By the numbers
The auction for the ailing shopping center – in front of the Bonita Bay golf community off U.S. 41 north of West Terry Street – begins Monday, July 16. Bids will start at $2 million.
The shopping center, built in 1998, has 47 units and sits on nearly 8.8 acres.
BONITA SPRINGS — The Promenade at Bonita Bay will be shopped around in an online auction.
The auction for the ailing shopping center – in front of the Bonita Bay golf community off U.S. 41 north of West Terry Street – begins Monday, July 16.
The sale will be handled jointly by auction.com and C-III Realty Services. Bids will start at $2 million, the auction website shows.
The website says that Matthew Rooney, an analyst with C-III Realty Services, is organizing property tours for interested buyers, but he couldn't be reached for comment.
The mixed-use shopping center, spanning 106,545 square feet, has continued to lose tenants and is only about 40 percent leased, not including spots occupied by local artists. The artists have been allowed to move into empty storefronts rent-free, in partnership with the Bonita Springs Art League.
The shopping center, built in 1998, has 47 units and sits on nearly 8.8 acres. Originally developed and owned by The Lutgert Cos., the property went back to the bank, court records show. A spokesman for the developer couldn't immediately be reached for comment Tuesday.
Bonita Springs Mayor Ben Nelson said the auction has been a long time in coming for the shopping center, which has been in a downward spiral for years. Many factors conspired to hurt the center and its once successful businesses, including a bad economy and increased competition from the newer and bigger Coconut Point shopping center just down the street.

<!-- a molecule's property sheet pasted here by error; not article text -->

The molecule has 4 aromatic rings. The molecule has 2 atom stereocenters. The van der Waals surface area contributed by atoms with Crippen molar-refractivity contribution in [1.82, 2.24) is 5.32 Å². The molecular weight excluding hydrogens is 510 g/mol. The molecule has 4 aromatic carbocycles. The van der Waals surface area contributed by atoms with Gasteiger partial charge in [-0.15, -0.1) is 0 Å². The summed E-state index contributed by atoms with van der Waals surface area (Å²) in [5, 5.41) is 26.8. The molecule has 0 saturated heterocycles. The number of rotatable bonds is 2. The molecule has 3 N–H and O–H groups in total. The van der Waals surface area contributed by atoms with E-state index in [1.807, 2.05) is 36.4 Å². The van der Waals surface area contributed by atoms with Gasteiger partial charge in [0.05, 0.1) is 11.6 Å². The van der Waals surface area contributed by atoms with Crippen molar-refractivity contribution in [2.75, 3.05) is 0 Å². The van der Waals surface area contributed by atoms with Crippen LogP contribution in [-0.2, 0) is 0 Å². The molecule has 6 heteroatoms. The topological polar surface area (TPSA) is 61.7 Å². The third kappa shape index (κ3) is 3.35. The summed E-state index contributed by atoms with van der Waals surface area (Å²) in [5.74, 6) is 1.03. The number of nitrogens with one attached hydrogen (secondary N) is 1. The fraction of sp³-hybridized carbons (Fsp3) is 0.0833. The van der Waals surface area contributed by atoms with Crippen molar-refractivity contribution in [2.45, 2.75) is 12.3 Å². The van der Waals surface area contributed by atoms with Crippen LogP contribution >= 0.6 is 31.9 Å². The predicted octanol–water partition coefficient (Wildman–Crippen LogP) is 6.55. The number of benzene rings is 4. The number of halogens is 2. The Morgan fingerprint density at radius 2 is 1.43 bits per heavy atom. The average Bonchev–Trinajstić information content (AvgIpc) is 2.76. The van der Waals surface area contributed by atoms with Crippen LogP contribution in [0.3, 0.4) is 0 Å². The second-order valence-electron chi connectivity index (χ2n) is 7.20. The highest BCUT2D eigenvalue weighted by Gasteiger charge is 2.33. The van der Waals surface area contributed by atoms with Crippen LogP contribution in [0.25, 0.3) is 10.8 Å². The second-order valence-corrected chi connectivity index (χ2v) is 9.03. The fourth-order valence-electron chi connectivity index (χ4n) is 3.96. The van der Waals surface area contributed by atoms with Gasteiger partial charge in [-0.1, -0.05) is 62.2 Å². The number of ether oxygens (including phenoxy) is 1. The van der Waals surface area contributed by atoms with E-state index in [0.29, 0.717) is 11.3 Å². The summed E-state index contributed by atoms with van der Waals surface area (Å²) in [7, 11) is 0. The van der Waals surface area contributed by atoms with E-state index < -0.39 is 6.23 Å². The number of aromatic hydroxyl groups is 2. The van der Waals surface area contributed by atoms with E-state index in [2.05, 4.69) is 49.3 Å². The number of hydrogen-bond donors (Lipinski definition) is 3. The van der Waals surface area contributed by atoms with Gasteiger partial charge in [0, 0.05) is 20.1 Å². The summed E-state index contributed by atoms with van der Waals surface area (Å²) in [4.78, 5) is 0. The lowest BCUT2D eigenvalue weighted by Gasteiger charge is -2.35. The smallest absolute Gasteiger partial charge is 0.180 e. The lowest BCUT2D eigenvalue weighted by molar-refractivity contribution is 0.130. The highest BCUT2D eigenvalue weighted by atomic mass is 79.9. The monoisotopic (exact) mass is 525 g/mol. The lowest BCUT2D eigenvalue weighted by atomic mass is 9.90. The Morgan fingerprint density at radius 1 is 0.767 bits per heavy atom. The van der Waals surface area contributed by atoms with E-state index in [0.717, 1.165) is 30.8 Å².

"The hope is that once it sells – hopefully at a reasonable price – people will be able to rent there at reasonable rates and we will be able to get some business back in the shopping center and some life back into the place," he said.
Rental rates have been on the rise, leading more businesses to flee the center in recent weeks. Among some of the businesses that have left the center over the past few years are Starbucks, Bennigan's and Chico's.
Nelson is convinced the shopping center's problems aren't insurmountable.
"I think everybody in Bonita Springs has high hopes for it," he said. "People are willing to shop locally in order to keep something nice."
Nelson said the center could easily transform into something different, if the city relaxes its rules on use changes for commercial property to spur economic development.
He said he could visualize the center becoming home to a corporation that would use it as a headquarters – or even a college campus.
Susan Bridges, president of the Center for the Arts of Bonita Springs, said she's not sure how a sale might affect the artists who have studios at the shopping center. She was unaware of the planned auction.
She said the arrangement at the Promenade has helped struggling artists, who like so many others, have been hit hard by a bad economy. On the last Thursday of the month, there are art walks at the shopping center to highlight the local artists with studios there. The walks includes music and food.
"They are aggressively marketing and leasing the space," Bridges said of the current owners. "If they do have someone who is interested in a particular space, they just let us know and the artists remove their things and they move them into a different space."
__ Connect with Laura Layden at www.naplesnews.com/staff/laura_layden